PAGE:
'Land, that is to say, rights in or over land, land tenures, including the relation of landlord and tenant, and the collection of rents; transfer, alienation and devolution of agricultural land; land improvement and agricultural loans; colonization; Courts of Wards; en cumbered and attached estates; treasure trove.'
The subject-matter of Sub-section (l) of Section 30 of the Orissa Act, is relatable to 'transfer of agricultural land' as specified in that item. Therefore there seems to be no doubt that so far as transfer of agricultural land is concerned, the Provincial Legislature had exclusive jurisdiction and the provisions of Section 31 (l) would necessarily override the provisions of Section 54, T. P. Act.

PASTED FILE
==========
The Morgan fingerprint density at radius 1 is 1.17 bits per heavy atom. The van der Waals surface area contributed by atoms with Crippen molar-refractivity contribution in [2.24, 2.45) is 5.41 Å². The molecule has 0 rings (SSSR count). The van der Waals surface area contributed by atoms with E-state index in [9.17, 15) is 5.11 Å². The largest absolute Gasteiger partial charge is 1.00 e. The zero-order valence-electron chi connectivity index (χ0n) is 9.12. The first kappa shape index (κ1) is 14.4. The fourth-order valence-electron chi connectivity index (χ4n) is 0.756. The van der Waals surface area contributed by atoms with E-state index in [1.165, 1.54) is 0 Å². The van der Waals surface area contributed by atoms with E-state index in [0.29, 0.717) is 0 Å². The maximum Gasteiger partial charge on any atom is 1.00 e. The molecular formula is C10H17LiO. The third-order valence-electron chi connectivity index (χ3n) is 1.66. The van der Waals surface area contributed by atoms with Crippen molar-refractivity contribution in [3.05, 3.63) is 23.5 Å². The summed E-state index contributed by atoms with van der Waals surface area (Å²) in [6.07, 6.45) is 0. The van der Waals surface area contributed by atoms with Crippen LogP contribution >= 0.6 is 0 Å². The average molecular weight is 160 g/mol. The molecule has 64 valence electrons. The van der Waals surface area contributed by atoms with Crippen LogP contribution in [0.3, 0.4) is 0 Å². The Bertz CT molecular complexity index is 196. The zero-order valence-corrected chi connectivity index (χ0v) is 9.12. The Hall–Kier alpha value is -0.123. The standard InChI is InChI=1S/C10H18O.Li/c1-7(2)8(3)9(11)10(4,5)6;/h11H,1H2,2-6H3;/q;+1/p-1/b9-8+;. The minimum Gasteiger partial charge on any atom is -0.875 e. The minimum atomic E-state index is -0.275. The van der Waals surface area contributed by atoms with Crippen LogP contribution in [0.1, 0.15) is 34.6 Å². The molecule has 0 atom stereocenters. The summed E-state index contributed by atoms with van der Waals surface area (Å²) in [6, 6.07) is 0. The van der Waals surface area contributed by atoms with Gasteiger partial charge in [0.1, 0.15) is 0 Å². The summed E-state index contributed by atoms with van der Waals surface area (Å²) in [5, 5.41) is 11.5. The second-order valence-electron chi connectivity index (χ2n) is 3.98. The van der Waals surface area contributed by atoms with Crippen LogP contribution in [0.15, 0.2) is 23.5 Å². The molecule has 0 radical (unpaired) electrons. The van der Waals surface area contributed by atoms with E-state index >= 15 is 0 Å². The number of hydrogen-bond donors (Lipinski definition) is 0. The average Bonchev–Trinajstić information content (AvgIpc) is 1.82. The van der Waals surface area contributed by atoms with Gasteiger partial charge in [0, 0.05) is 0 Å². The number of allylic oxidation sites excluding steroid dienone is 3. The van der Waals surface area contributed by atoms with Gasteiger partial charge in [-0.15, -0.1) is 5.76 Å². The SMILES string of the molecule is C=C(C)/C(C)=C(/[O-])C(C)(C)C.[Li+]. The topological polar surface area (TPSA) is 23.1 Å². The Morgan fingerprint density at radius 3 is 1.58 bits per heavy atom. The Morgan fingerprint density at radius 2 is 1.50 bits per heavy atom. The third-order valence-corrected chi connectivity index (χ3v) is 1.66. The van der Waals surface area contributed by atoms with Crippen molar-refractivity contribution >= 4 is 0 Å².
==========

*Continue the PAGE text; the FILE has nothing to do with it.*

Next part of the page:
5. It was, however, contended that the main object of insisting on registration of transfers of occupancy holdings Under Section 31 of the Orissa Act was to provide for automatic service of notice on the landlord through the Registration Officer as provided in Sub-sections (2) and (3) of that section and that the only result of non -registration of such transfers would be to make if them not binding on the landlord. But so far as the validity of the transfer was concerned, it was urged that the general law as laid down in the T. P. Act should prevail and that where the property is less than Rs. 100 in value transfer by sale can be effected even without a registered instrument. This argument, however, is not sound. Prior to the passing of the O. T. (Amendment) Act of 1938, transfers of occupancy holdings required the consent of the landlord and also the payment of mutation fees. These were abolished by the Amending Act but with a view to give notice to the landlord of transfers so as to enable him to make necessary corrections in his rent-roll, elaborate provisions were made in Schedule 1 requiring compulsory registration irrespective of the value and making adequate provisions for service of notice on the landlord through the Registration Officer. The whole object of the amending Act was therefore to give complete freedom to the occupancy raiyats to transfer their holdings or portions of the same subject only to compulsory registration so as to ensure automatic service of notice on the landlord. There is nothing in Schedule 1, 0. T. Act, to indicate that registration was necessary only for the limited purposes of making such transfers binding on the landlord. On the other hand, a fair construction of Sub-section (l) makes it clear that registration was made mandatory. The Legislature was fully aware of the provisions of Schedule 4, T. P. Act, and when they, while purporting to legislate on a subject which was in their exclusive legislative field, expressly made registration of transfers of occupancy holdings compulsory the reasonable inference is that Section 31 (l) would override Section 54, T. P. Act. I have, therefore, no hesitation in holding that notwithstanding the provisions of Schedule 4, T. P. Act, every transfer of an occupancy holding or a portion thereof by sale irrespective of the' value of the property transferred is compulsorily registrable under Section 31 (l), O. T. Act, subject, of, course, to the exceptions provided in that sub-section. In the absence of such registration title cannot pass by such transfer.